What is the thinking behind changing the RMRT from all female to co-ed?
We set up the Richard Mille Racing Team three years ago. At the start, our aim was very much to emphasise the lack of opportunities for women drivers. It was essential to start with a 100% Ladies team to make a point and to force people to ask questions. If we’d had a mixed team right from the start, even if the results were good, people would have attributed all the success to the men. We simply wouldn’t have challenged anyone’s thinking.
Seeing three women – Beitske Visser, Sophia Flörsch and Tatiana Calderón – in an LMP2 and in WEC meant we struck a chord. People started the conversation and asked questions. It’s also true, though, that when you talk to women drivers, they all say they want to find their place on the track in a mixed team – that’s the goal, no limitations. The dream comes true when men want to drive next to them, in the same team. And that is where we stand today. By the end of last season, our three women drivers wanted to be in single seaters. The WEC calendar had taken a lot of their time, so they were looking to move on with their own personal projects.
How did you set about replacing such a good team?
We carried out a number of trials to find young women drivers. Obviously, the situation is not – yet! – such that there is a huge pool to choose from. We’re hopefully getting there slowly. A lot of them don’t have the background to drive the LMP2. You need a lot of skill to control these powerful and tricky cars. However, during the trials one young French woman stood out – Lilou Wadoux. She is a bit of a ‘UFO’ as we say in French – a rough cut diamond, from a completely atypical background. She started driving because her ex-boyfriend was a racing driver. She got her hands on the steering wheel and thought it was indeed very cool.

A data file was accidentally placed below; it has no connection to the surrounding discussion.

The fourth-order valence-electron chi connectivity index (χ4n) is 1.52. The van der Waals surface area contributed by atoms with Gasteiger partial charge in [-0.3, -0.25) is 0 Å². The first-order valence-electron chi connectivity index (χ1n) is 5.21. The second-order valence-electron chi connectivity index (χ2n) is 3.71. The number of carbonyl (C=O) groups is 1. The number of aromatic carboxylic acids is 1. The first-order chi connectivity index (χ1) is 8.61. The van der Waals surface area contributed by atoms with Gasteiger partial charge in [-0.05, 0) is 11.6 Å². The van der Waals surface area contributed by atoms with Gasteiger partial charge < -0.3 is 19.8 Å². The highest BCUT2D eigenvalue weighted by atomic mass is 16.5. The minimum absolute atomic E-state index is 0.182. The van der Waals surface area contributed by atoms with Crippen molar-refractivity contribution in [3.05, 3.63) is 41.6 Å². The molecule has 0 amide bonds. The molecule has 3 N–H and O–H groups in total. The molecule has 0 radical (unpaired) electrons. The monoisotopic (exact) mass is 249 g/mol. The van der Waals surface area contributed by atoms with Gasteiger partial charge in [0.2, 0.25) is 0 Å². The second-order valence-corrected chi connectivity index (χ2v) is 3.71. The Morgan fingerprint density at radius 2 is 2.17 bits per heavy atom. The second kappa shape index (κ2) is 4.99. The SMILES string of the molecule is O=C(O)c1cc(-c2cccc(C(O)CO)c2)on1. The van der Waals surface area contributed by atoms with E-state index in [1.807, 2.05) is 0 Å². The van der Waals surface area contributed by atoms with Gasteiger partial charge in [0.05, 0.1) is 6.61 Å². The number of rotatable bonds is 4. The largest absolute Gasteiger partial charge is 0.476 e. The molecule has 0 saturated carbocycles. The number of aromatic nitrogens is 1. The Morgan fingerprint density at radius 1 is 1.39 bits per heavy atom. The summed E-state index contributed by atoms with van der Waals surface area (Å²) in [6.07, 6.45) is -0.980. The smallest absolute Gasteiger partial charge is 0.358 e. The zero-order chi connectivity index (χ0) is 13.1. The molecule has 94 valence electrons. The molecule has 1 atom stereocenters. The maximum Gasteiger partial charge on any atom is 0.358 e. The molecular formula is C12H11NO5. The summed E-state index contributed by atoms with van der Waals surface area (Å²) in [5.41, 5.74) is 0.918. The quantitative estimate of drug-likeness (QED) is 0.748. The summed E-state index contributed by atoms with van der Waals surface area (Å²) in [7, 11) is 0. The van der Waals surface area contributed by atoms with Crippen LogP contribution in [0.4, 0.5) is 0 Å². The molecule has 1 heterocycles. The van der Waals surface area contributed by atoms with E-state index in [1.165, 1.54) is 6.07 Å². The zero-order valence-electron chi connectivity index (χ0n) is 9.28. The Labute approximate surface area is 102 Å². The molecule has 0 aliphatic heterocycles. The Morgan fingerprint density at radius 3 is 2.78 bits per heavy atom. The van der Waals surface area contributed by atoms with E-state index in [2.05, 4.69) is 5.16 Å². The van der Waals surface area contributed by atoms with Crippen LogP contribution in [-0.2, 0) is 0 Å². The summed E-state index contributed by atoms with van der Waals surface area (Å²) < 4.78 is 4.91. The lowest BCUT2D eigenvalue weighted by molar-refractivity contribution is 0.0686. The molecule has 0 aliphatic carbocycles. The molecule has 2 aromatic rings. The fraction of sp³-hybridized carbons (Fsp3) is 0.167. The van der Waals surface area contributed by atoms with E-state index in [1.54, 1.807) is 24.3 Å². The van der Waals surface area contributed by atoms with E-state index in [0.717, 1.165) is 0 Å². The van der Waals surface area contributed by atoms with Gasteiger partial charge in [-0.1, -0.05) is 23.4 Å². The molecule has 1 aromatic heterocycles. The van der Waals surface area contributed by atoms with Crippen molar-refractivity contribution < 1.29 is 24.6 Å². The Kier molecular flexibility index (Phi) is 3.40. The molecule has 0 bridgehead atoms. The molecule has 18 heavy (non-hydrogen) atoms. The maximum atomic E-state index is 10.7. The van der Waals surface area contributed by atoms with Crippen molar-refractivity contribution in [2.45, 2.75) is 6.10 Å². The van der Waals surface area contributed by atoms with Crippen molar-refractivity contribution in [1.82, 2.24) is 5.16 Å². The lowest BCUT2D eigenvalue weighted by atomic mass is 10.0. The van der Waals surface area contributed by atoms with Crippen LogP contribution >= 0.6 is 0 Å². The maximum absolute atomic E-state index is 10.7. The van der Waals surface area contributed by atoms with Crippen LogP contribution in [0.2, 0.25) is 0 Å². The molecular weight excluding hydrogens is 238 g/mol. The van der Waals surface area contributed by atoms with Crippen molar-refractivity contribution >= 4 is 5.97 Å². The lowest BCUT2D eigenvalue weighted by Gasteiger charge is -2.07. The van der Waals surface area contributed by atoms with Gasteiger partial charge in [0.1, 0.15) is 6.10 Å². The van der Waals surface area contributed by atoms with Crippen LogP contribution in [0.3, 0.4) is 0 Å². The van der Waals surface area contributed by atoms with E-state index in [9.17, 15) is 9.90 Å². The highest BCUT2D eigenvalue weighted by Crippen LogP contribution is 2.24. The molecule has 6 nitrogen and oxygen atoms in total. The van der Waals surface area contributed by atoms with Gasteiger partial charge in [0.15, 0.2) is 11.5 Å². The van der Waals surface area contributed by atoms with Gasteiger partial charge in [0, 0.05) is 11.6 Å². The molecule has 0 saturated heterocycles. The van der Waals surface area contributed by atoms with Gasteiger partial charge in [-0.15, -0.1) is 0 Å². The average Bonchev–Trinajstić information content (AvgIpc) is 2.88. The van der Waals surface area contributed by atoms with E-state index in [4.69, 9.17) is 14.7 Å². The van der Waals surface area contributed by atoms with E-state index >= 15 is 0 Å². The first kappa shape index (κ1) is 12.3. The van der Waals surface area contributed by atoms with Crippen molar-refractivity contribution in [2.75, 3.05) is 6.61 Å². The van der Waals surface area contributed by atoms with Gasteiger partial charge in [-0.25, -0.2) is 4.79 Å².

Where did you meet her?
At the 24 hours of Le Mans last year. She was driving a Porsche round the circuit before the start of the race. It was her first time driving the car and yet there she was, setting the pace and leading the field. You could immediately see how impressive she was. To start with, she’s only 20! On top of this, her background is very different from what you’d expect. Formula 1 isn’t the be-all, end-all for her. She just loves cars. She sees endurance as a means of furthering her career aims.
Is it a risk taking someone so atypical?
Of course! But that’s the point. It’s what the RMRT is all about – breaking taboos, challenging ideas. It’s really important for us to give Lilou the chance to go as far as possible. For this she needs the right framework. In endurance, there are always 3 drivers. You really need seasoned drivers to provide the sort of support and back-up Lilou needs. The funny thing is that since the end of last year’s season, some really good male drivers came knocking at the door. We’re not talking beginners. These are real têtes d’affiche, the big names. Guys who simply wouldn’t risk their reputations or careers just for political reasons. The fact that they wanted to be part of the Team was true evidence that the Ladies had made their mark on the circuit.